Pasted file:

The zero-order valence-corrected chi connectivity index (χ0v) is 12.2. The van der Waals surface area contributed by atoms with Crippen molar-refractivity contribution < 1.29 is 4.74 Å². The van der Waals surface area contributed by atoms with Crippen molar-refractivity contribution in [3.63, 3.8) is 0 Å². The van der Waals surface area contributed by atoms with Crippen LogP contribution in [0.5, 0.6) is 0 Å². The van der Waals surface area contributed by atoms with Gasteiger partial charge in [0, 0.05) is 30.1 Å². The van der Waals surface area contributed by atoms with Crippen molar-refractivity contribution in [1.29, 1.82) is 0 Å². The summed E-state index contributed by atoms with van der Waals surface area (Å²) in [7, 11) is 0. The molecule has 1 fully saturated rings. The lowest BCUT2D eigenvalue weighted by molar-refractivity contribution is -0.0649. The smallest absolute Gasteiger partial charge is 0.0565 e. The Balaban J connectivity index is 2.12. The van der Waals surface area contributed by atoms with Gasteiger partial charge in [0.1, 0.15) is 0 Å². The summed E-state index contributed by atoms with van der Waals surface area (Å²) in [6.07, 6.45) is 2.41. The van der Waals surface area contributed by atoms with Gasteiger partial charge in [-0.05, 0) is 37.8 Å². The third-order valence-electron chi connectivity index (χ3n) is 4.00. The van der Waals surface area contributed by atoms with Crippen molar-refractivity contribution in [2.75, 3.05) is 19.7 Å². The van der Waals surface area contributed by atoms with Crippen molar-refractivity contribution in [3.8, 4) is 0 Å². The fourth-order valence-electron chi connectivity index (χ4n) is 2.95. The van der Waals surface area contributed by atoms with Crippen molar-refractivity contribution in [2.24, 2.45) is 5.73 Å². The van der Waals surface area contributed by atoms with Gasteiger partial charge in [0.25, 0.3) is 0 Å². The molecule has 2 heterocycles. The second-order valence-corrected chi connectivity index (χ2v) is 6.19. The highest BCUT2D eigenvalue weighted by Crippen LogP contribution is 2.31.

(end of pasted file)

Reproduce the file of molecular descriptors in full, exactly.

The zero-order valence-corrected chi connectivity index (χ0v) is 12.2. The van der Waals surface area contributed by atoms with Crippen molar-refractivity contribution < 1.29 is 4.74 Å². The van der Waals surface area contributed by atoms with Crippen molar-refractivity contribution in [3.63, 3.8) is 0 Å². The van der Waals surface area contributed by atoms with Crippen LogP contribution in [0.5, 0.6) is 0 Å². The van der Waals surface area contributed by atoms with Gasteiger partial charge in [0, 0.05) is 30.1 Å². The van der Waals surface area contributed by atoms with Crippen molar-refractivity contribution in [1.29, 1.82) is 0 Å². The summed E-state index contributed by atoms with van der Waals surface area (Å²) in [7, 11) is 0. The molecule has 1 fully saturated rings. The lowest BCUT2D eigenvalue weighted by molar-refractivity contribution is -0.0649. The smallest absolute Gasteiger partial charge is 0.0565 e. The Balaban J connectivity index is 2.12. The van der Waals surface area contributed by atoms with Gasteiger partial charge in [0.1, 0.15) is 0 Å². The summed E-state index contributed by atoms with van der Waals surface area (Å²) in [6.07, 6.45) is 2.41. The van der Waals surface area contributed by atoms with Gasteiger partial charge in [-0.05, 0) is 37.8 Å². The third-order valence-electron chi connectivity index (χ3n) is 4.00. The van der Waals surface area contributed by atoms with Crippen molar-refractivity contribution in [2.75, 3.05) is 19.7 Å². The van der Waals surface area contributed by atoms with Crippen molar-refractivity contribution in [3.8, 4) is 0 Å². The fourth-order valence-electron chi connectivity index (χ4n) is 2.95. The van der Waals surface area contributed by atoms with Crippen molar-refractivity contribution in [2.24, 2.45) is 5.73 Å². The van der Waals surface area contributed by atoms with Gasteiger partial charge in [0.25, 0.3) is 0 Å². The molecule has 2 heterocycles. The second-order valence-corrected chi connectivity index (χ2v) is 6.19. The highest BCUT2D eigenvalue weighted by Crippen LogP contribution is 2.31.